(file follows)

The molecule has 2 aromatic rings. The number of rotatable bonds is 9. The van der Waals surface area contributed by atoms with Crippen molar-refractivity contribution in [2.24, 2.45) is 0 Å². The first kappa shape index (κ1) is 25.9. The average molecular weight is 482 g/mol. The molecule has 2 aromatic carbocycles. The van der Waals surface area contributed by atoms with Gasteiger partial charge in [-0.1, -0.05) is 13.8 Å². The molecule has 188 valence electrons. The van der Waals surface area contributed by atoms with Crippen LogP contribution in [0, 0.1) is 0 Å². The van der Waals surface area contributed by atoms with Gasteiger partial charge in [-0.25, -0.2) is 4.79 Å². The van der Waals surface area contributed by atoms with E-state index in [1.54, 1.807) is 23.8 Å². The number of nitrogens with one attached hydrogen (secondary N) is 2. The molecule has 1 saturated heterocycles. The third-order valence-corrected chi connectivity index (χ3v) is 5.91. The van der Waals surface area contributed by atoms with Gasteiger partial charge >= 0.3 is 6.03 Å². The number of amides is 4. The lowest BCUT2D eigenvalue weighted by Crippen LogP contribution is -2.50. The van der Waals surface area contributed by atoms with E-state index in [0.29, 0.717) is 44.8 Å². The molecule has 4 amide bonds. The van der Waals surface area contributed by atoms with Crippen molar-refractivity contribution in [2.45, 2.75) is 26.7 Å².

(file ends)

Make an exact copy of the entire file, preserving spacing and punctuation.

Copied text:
The molecule has 2 aromatic rings. The number of rotatable bonds is 9. The van der Waals surface area contributed by atoms with Crippen molar-refractivity contribution in [2.24, 2.45) is 0 Å². The first kappa shape index (κ1) is 25.9. The average molecular weight is 482 g/mol. The molecule has 2 aromatic carbocycles. The van der Waals surface area contributed by atoms with Gasteiger partial charge in [-0.1, -0.05) is 13.8 Å². The molecule has 188 valence electrons. The van der Waals surface area contributed by atoms with Crippen LogP contribution in [0, 0.1) is 0 Å². The van der Waals surface area contributed by atoms with Gasteiger partial charge in [-0.25, -0.2) is 4.79 Å². The van der Waals surface area contributed by atoms with E-state index in [1.54, 1.807) is 23.8 Å². The number of nitrogens with one attached hydrogen (secondary N) is 2. The molecule has 1 saturated heterocycles. The third-order valence-corrected chi connectivity index (χ3v) is 5.91. The van der Waals surface area contributed by atoms with Gasteiger partial charge >= 0.3 is 6.03 Å². The number of amides is 4. The lowest BCUT2D eigenvalue weighted by Crippen LogP contribution is -2.50. The van der Waals surface area contributed by atoms with E-state index in [0.29, 0.717) is 44.8 Å². The molecule has 4 amide bonds. The van der Waals surface area contributed by atoms with Crippen molar-refractivity contribution in [2.45, 2.75) is 26.7 Å².